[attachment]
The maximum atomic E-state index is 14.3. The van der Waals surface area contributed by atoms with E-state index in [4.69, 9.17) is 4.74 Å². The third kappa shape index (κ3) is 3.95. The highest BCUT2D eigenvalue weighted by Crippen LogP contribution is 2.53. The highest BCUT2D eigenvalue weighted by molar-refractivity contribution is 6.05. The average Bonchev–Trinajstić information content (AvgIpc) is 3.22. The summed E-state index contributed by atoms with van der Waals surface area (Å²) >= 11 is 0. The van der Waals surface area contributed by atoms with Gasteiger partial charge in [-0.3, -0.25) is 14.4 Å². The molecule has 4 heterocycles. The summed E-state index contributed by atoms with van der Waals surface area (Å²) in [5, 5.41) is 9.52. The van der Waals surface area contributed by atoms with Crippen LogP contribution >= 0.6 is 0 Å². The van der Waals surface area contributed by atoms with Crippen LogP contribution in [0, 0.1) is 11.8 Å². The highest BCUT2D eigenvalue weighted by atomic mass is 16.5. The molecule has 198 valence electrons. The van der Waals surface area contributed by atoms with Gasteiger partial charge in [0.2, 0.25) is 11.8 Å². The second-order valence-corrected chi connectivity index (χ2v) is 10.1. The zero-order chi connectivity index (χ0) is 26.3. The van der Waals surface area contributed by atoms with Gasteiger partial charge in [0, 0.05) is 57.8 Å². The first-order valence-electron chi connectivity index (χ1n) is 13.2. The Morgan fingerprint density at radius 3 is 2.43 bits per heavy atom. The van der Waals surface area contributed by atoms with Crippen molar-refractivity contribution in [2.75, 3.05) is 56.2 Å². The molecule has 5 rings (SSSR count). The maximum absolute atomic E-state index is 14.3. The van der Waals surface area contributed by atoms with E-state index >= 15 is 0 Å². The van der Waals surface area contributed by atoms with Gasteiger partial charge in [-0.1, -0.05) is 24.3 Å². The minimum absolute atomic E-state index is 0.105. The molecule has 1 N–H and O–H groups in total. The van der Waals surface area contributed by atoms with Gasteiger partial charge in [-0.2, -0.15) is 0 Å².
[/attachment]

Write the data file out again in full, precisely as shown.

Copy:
The maximum atomic E-state index is 14.3. The van der Waals surface area contributed by atoms with E-state index in [4.69, 9.17) is 4.74 Å². The third kappa shape index (κ3) is 3.95. The highest BCUT2D eigenvalue weighted by Crippen LogP contribution is 2.53. The highest BCUT2D eigenvalue weighted by molar-refractivity contribution is 6.05. The average Bonchev–Trinajstić information content (AvgIpc) is 3.22. The summed E-state index contributed by atoms with van der Waals surface area (Å²) >= 11 is 0. The van der Waals surface area contributed by atoms with Gasteiger partial charge in [-0.3, -0.25) is 14.4 Å². The molecule has 4 heterocycles. The summed E-state index contributed by atoms with van der Waals surface area (Å²) in [5, 5.41) is 9.52. The van der Waals surface area contributed by atoms with Crippen LogP contribution >= 0.6 is 0 Å². The van der Waals surface area contributed by atoms with Crippen LogP contribution in [0, 0.1) is 11.8 Å². The highest BCUT2D eigenvalue weighted by atomic mass is 16.5. The molecule has 198 valence electrons. The van der Waals surface area contributed by atoms with Gasteiger partial charge in [0.2, 0.25) is 11.8 Å². The second-order valence-corrected chi connectivity index (χ2v) is 10.1. The zero-order chi connectivity index (χ0) is 26.3. The van der Waals surface area contributed by atoms with Gasteiger partial charge in [0, 0.05) is 57.8 Å². The first-order valence-electron chi connectivity index (χ1n) is 13.2. The Morgan fingerprint density at radius 3 is 2.43 bits per heavy atom. The van der Waals surface area contributed by atoms with Crippen molar-refractivity contribution in [2.75, 3.05) is 56.2 Å². The molecule has 5 rings (SSSR count). The maximum absolute atomic E-state index is 14.3. The van der Waals surface area contributed by atoms with E-state index >= 15 is 0 Å². The van der Waals surface area contributed by atoms with Gasteiger partial charge in [-0.1, -0.05) is 24.3 Å². The minimum absolute atomic E-state index is 0.105. The molecule has 1 N–H and O–H groups in total. The van der Waals surface area contributed by atoms with Gasteiger partial charge in [-0.2, -0.15) is 0 Å².